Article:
The fruits of VII: Who cares what the Church teaches
#11
(07-22-2010, 04:22 PM)Walty Wrote: Would such an all out attack on the Church's moral teaching from the secular world have been successful (or even possible) in a pre-Conciliar world?

Limiting the number of children to one two in a family in the Western world started in the 19th century, definitely unrelated to the XXI ecumenical council. This was somewhat delayed in the US, but the present status is certainly independent from the council. The reproductive factor has strong correlation with the wealth, and no correlation at all with religion, or religious adherence, except for some extreme minority groups, like the ultraconservative Jews.

Apparently  you believe that the XXII ecumenical council had mythical power to change the word even backward. It had not.
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#12
(07-22-2010, 04:35 PM)glgas Wrote:
(07-22-2010, 04:22 PM)Walty Wrote: Would such an all out attack on the Church's moral teaching from the secular world have been successful (or even possible) in a pre-Conciliar world?

Limiting the number of children to one two in a family in the Western world started in the 19th century, definitely unrelated to the XXI ecumenical council. This was somewhat delayed in the US, but the present status is certainly independent from the council. The reproductive factor has strong correlation with the wealth, and no correlation at all with religion, or religious adherence, except for some extreme minority groups, like the ultraconservative Jews.

Apparently  you believe that the XXII ecumenical council had mythical power to change the word even backward. It had not.

I'm wondering if you can back any of this up with fact.  I don't think most American families limited their number of children to one or two in the 19th century.  That seems to have been quite uncommon in that time period.  And while it is possible that increased wealth and moving away from farming via the Industrial Revolution might have slightly lowered sexual frequency and thus children, there is no proof or logical reason why the 19th century prosperity magically caused an increase in people saying "to hell with the Church's teachings" and committing sins with impunity (or legalizing them) like straight up contraception and the murdering of the unborn.  Having a few less kids is one thing.  Purposefully going against the teachings of the Church is another.  My point is that the latter, and the massive apostasy that these decisions have gone with, would not be possible without the recent attempt to make the Church more acceptable to Modern Man.
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#13
Walty, I found out from a Chicago History Web Site that the original Mayor Daley was double crossed by the downstate pols. He had certain men of his in the Legislature and when it came to legislating around the pill, Chicago was always exempt. Then they double crossed him and legalized it's sale in Chicago in 1964-1965. I also found that Chicagoans of African descent prior to the legalization had less out of wedlock births than their European descent neighbors. The complication which sent it over the edge was we ran out of jobs for the emigres coming from the south, after reading the Daily Defender published here, to start new lives. As they kept coming and without jobs and the family still down in the south this exploded. Catholics at this time were in lock step with mayor Daley. Chicago was very Catholic then, but further defined by nationalities, neighborhoods and Churches.  Many thought him a phony but no one could out Catholic Da Mayor. All the major channels covered him at Sunday mass, stations of the cross, first communions, confirmations, funerals, and his example led all the other Catholic pols to try to have them and their families covered at their respective Churches. No matter if you were caught with your fingers in the till, you practiced Catholicism. One might say they were insincere but objectively speaking they set the example. It is curious to note the coincidence of the 1964-1965 pill legalization and the Mass of Paul VI of the same time. This is why I see this as a pincer movement of the Adversary. Then follows the NY state push to legalize abortion which ends in Roe v Wade, Teddys theologian's excuses and Patrick Moynihan abandonment of morals, and it only serves to fuel my tin foil hat brain.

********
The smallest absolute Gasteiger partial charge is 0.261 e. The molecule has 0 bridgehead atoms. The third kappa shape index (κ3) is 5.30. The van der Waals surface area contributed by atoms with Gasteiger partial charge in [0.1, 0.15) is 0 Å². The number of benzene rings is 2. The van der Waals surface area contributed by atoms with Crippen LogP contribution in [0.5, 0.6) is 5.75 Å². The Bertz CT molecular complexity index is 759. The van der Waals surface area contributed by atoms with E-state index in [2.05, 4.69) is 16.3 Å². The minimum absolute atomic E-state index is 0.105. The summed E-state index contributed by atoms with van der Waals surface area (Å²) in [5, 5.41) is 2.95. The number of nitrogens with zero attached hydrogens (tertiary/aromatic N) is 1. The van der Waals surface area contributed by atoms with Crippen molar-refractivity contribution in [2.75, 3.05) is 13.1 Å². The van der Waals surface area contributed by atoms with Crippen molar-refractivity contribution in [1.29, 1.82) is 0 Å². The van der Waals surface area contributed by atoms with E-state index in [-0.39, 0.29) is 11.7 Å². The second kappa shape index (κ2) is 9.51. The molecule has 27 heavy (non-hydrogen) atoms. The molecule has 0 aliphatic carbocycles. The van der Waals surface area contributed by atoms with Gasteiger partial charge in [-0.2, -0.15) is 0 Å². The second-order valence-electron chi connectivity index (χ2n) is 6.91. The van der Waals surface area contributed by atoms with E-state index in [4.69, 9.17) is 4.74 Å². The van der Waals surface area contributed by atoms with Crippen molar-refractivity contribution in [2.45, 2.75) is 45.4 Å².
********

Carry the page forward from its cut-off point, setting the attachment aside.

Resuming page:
tim
ps This is about Chicago, other cities have other stories but I'd bet there are similarities nation wide.
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#14
Walty, I forgot to work this in, but this is way important, mea culpa. The Encyclical Humanae Vitae was released in 1968. The entire Church was primed and waiting. The forces of evil had spread abroad that Pope Paul VI would probably liberalize the teaching. To say it was much anticipated is understatement. Around it swirled the beginning of the world over population hoax and the eventual starving of the entire third world, all of India, China, Latin America (old term),everyone behind the Iron Curtain at the hands of the godless commies. You get the idea it was tense and it was propaganda to the max. So when it was not the liberalization as expected the rest with Teddy's theologians and Patrick Moynihan followed. An anecdote is another Catholic Politician Intellectual Mario Cuomo was in NY and he provided cover for disobedience from Thomas Aquinas which made him sound way smart to the average joe. When this is all added together I can see how it wasn't human intellect behind this it was praeternatural. We ain't that smart to bring all of these disparate motions to come to bear in a suceeding blows like this. My motto "God severely  limited our intelligence after the fall but He put no restrictions whatsoever on our stupidity."